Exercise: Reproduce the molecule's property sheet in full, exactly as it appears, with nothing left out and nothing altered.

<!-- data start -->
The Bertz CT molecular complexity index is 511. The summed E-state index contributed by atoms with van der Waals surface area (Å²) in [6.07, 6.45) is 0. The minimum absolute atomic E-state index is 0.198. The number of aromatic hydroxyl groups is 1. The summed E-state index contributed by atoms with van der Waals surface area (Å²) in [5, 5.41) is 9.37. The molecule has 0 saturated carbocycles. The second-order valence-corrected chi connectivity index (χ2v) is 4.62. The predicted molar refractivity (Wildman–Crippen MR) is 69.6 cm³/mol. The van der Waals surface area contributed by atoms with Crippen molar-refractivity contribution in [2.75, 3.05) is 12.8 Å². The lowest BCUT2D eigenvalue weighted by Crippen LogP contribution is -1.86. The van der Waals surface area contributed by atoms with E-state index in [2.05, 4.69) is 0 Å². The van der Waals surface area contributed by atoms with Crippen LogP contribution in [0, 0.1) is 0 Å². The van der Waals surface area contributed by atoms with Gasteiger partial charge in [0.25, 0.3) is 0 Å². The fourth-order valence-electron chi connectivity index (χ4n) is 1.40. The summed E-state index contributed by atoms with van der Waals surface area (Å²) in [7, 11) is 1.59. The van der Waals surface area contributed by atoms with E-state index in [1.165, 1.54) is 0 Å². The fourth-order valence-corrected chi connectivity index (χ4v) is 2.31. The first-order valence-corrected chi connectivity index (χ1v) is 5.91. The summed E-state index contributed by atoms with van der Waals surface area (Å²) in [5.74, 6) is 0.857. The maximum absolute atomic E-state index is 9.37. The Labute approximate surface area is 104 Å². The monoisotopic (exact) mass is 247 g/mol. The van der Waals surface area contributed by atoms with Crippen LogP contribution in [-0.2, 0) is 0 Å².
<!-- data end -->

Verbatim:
The Bertz CT molecular complexity index is 511. The summed E-state index contributed by atoms with van der Waals surface area (Å²) in [6.07, 6.45) is 0. The minimum absolute atomic E-state index is 0.198. The number of aromatic hydroxyl groups is 1. The summed E-state index contributed by atoms with van der Waals surface area (Å²) in [5, 5.41) is 9.37. The molecule has 0 saturated carbocycles. The second-order valence-corrected chi connectivity index (χ2v) is 4.62. The predicted molar refractivity (Wildman–Crippen MR) is 69.6 cm³/mol. The van der Waals surface area contributed by atoms with Crippen molar-refractivity contribution in [2.75, 3.05) is 12.8 Å². The lowest BCUT2D eigenvalue weighted by Crippen LogP contribution is -1.86. The van der Waals surface area contributed by atoms with E-state index in [2.05, 4.69) is 0 Å². The van der Waals surface area contributed by atoms with Crippen LogP contribution in [0, 0.1) is 0 Å². The van der Waals surface area contributed by atoms with Gasteiger partial charge in [0.25, 0.3) is 0 Å². The fourth-order valence-electron chi connectivity index (χ4n) is 1.40. The summed E-state index contributed by atoms with van der Waals surface area (Å²) in [7, 11) is 1.59. The van der Waals surface area contributed by atoms with E-state index in [1.165, 1.54) is 0 Å². The fourth-order valence-corrected chi connectivity index (χ4v) is 2.31. The first-order valence-corrected chi connectivity index (χ1v) is 5.91. The summed E-state index contributed by atoms with van der Waals surface area (Å²) in [5.74, 6) is 0.857. The maximum absolute atomic E-state index is 9.37. The Labute approximate surface area is 104 Å². The monoisotopic (exact) mass is 247 g/mol. The van der Waals surface area contributed by atoms with Crippen LogP contribution in [-0.2, 0) is 0 Å².